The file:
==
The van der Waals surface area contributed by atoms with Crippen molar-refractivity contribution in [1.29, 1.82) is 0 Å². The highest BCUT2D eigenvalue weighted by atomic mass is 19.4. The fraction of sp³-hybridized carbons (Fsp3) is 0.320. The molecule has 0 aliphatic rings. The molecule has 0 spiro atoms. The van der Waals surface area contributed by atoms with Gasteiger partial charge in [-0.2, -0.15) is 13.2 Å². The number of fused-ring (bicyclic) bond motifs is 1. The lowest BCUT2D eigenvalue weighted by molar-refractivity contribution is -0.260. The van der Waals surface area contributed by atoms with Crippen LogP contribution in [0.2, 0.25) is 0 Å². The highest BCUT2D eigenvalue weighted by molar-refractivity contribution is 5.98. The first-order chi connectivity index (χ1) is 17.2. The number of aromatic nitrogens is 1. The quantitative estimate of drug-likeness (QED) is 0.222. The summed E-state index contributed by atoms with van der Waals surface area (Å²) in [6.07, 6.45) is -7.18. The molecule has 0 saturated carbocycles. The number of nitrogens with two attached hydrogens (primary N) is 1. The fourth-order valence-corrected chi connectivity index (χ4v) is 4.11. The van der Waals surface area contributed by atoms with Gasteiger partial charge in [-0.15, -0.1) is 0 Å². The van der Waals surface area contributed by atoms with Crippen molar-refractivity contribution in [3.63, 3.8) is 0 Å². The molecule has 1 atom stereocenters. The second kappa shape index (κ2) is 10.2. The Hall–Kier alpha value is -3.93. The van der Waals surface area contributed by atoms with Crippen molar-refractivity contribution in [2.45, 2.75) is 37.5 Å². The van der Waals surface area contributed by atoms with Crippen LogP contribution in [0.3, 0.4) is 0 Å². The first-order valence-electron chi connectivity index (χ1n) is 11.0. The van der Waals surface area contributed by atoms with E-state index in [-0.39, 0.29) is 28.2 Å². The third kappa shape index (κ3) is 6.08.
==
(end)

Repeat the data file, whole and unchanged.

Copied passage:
The van der Waals surface area contributed by atoms with Crippen molar-refractivity contribution in [1.29, 1.82) is 0 Å². The highest BCUT2D eigenvalue weighted by atomic mass is 19.4. The fraction of sp³-hybridized carbons (Fsp3) is 0.320. The molecule has 0 aliphatic rings. The molecule has 0 spiro atoms. The van der Waals surface area contributed by atoms with Gasteiger partial charge in [-0.2, -0.15) is 13.2 Å². The number of fused-ring (bicyclic) bond motifs is 1. The lowest BCUT2D eigenvalue weighted by molar-refractivity contribution is -0.260. The van der Waals surface area contributed by atoms with Crippen LogP contribution in [0.2, 0.25) is 0 Å². The highest BCUT2D eigenvalue weighted by molar-refractivity contribution is 5.98. The first-order chi connectivity index (χ1) is 17.2. The number of aromatic nitrogens is 1. The quantitative estimate of drug-likeness (QED) is 0.222. The summed E-state index contributed by atoms with van der Waals surface area (Å²) in [6.07, 6.45) is -7.18. The molecule has 0 saturated carbocycles. The number of nitrogens with two attached hydrogens (primary N) is 1. The fourth-order valence-corrected chi connectivity index (χ4v) is 4.11. The van der Waals surface area contributed by atoms with Gasteiger partial charge in [-0.15, -0.1) is 0 Å². The van der Waals surface area contributed by atoms with Crippen molar-refractivity contribution in [3.63, 3.8) is 0 Å². The molecule has 1 atom stereocenters. The second kappa shape index (κ2) is 10.2. The Hall–Kier alpha value is -3.93. The van der Waals surface area contributed by atoms with Crippen molar-refractivity contribution in [2.45, 2.75) is 37.5 Å². The van der Waals surface area contributed by atoms with Crippen LogP contribution in [0.3, 0.4) is 0 Å². The first-order valence-electron chi connectivity index (χ1n) is 11.0. The van der Waals surface area contributed by atoms with E-state index in [-0.39, 0.29) is 28.2 Å². The third kappa shape index (κ3) is 6.08.